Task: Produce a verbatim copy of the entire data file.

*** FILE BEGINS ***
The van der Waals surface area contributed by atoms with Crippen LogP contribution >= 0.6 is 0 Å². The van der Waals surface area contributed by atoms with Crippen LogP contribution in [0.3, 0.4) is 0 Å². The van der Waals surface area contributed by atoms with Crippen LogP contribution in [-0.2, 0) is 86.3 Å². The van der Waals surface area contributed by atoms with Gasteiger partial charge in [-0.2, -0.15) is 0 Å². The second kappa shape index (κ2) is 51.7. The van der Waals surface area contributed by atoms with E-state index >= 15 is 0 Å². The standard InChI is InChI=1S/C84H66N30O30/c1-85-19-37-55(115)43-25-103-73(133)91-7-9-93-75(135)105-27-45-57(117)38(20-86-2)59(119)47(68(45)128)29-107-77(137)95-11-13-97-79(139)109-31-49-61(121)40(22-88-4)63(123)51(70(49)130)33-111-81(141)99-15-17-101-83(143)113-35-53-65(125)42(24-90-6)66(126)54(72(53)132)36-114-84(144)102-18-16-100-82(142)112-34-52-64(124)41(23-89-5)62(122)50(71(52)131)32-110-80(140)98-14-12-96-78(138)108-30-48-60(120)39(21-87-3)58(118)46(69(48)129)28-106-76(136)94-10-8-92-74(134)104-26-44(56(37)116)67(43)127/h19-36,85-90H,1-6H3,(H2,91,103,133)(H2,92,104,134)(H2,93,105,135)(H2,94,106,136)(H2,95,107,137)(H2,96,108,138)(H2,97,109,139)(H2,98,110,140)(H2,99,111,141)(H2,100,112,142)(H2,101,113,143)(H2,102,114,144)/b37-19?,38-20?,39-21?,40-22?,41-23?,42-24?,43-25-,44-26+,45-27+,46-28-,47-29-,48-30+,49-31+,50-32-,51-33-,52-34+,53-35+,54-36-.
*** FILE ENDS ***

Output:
The van der Waals surface area contributed by atoms with Crippen LogP contribution >= 0.6 is 0 Å². The van der Waals surface area contributed by atoms with Crippen LogP contribution in [0.3, 0.4) is 0 Å². The van der Waals surface area contributed by atoms with Crippen LogP contribution in [-0.2, 0) is 86.3 Å². The van der Waals surface area contributed by atoms with Gasteiger partial charge in [-0.2, -0.15) is 0 Å². The second kappa shape index (κ2) is 51.7. The van der Waals surface area contributed by atoms with E-state index >= 15 is 0 Å². The standard InChI is InChI=1S/C84H66N30O30/c1-85-19-37-55(115)43-25-103-73(133)91-7-9-93-75(135)105-27-45-57(117)38(20-86-2)59(119)47(68(45)128)29-107-77(137)95-11-13-97-79(139)109-31-49-61(121)40(22-88-4)63(123)51(70(49)130)33-111-81(141)99-15-17-101-83(143)113-35-53-65(125)42(24-90-6)66(126)54(72(53)132)36-114-84(144)102-18-16-100-82(142)112-34-52-64(124)41(23-89-5)62(122)50(71(52)131)32-110-80(140)98-14-12-96-78(138)108-30-48-60(120)39(21-87-3)58(118)46(69(48)129)28-106-76(136)94-10-8-92-74(134)104-26-44(56(37)116)67(43)127/h19-36,85-90H,1-6H3,(H2,91,103,133)(H2,92,104,134)(H2,93,105,135)(H2,94,106,136)(H2,95,107,137)(H2,96,108,138)(H2,97,109,139)(H2,98,110,140)(H2,99,111,141)(H2,100,112,142)(H2,101,113,143)(H2,102,114,144)/b37-19?,38-20?,39-21?,40-22?,41-23?,42-24?,43-25-,44-26+,45-27+,46-28-,47-29-,48-30+,49-31+,50-32-,51-33-,52-34+,53-35+,54-36-.